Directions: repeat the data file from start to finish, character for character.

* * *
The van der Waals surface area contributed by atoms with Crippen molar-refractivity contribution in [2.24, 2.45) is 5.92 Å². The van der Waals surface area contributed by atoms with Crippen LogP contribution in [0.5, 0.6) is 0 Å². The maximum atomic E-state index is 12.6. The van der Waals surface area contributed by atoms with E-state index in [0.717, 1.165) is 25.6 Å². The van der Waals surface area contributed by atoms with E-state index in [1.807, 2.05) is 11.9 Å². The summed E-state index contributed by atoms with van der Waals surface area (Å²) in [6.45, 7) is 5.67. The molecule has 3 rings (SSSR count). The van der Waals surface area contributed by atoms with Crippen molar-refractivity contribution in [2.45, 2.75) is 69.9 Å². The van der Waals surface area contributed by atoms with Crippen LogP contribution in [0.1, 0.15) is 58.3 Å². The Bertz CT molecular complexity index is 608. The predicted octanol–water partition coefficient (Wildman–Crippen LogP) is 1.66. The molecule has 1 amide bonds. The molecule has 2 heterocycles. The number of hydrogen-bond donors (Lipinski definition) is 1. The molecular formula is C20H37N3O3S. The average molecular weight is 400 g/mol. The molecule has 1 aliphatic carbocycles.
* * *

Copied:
The van der Waals surface area contributed by atoms with Crippen molar-refractivity contribution in [2.24, 2.45) is 5.92 Å². The van der Waals surface area contributed by atoms with Crippen LogP contribution in [0.5, 0.6) is 0 Å². The maximum atomic E-state index is 12.6. The van der Waals surface area contributed by atoms with E-state index in [0.717, 1.165) is 25.6 Å². The van der Waals surface area contributed by atoms with E-state index in [1.807, 2.05) is 11.9 Å². The summed E-state index contributed by atoms with van der Waals surface area (Å²) in [6.45, 7) is 5.67. The molecule has 3 rings (SSSR count). The van der Waals surface area contributed by atoms with Crippen molar-refractivity contribution in [2.45, 2.75) is 69.9 Å². The van der Waals surface area contributed by atoms with Crippen LogP contribution in [0.1, 0.15) is 58.3 Å². The Bertz CT molecular complexity index is 608. The predicted octanol–water partition coefficient (Wildman–Crippen LogP) is 1.66. The molecule has 1 amide bonds. The molecule has 2 heterocycles. The number of hydrogen-bond donors (Lipinski definition) is 1. The molecular formula is C20H37N3O3S. The average molecular weight is 400 g/mol. The molecule has 1 aliphatic carbocycles.